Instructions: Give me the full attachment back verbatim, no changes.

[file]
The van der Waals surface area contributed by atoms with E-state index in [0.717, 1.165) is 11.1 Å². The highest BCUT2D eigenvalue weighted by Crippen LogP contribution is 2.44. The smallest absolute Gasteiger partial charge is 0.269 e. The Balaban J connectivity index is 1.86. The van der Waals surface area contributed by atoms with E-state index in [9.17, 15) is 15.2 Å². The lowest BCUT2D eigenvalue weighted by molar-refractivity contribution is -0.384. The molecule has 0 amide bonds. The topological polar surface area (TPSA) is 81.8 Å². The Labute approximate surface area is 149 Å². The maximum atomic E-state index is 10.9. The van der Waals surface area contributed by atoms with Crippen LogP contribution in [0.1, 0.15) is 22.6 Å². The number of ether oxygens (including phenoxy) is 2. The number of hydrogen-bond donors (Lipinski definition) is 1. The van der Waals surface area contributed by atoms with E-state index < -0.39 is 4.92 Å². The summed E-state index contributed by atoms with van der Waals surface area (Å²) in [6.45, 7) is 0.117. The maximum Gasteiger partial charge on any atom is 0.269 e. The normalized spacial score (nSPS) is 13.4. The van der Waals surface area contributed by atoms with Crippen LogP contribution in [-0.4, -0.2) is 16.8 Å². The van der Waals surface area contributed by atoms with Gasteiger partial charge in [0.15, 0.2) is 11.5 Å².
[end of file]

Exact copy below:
The van der Waals surface area contributed by atoms with E-state index in [0.717, 1.165) is 11.1 Å². The highest BCUT2D eigenvalue weighted by Crippen LogP contribution is 2.44. The smallest absolute Gasteiger partial charge is 0.269 e. The Balaban J connectivity index is 1.86. The van der Waals surface area contributed by atoms with E-state index in [9.17, 15) is 15.2 Å². The lowest BCUT2D eigenvalue weighted by molar-refractivity contribution is -0.384. The molecule has 0 amide bonds. The topological polar surface area (TPSA) is 81.8 Å². The Labute approximate surface area is 149 Å². The maximum atomic E-state index is 10.9. The van der Waals surface area contributed by atoms with Crippen LogP contribution in [0.1, 0.15) is 22.6 Å². The number of ether oxygens (including phenoxy) is 2. The number of hydrogen-bond donors (Lipinski definition) is 1. The van der Waals surface area contributed by atoms with E-state index < -0.39 is 4.92 Å². The summed E-state index contributed by atoms with van der Waals surface area (Å²) in [6.45, 7) is 0.117. The maximum Gasteiger partial charge on any atom is 0.269 e. The normalized spacial score (nSPS) is 13.4. The van der Waals surface area contributed by atoms with Crippen LogP contribution in [-0.4, -0.2) is 16.8 Å². The van der Waals surface area contributed by atoms with Gasteiger partial charge in [0.15, 0.2) is 11.5 Å².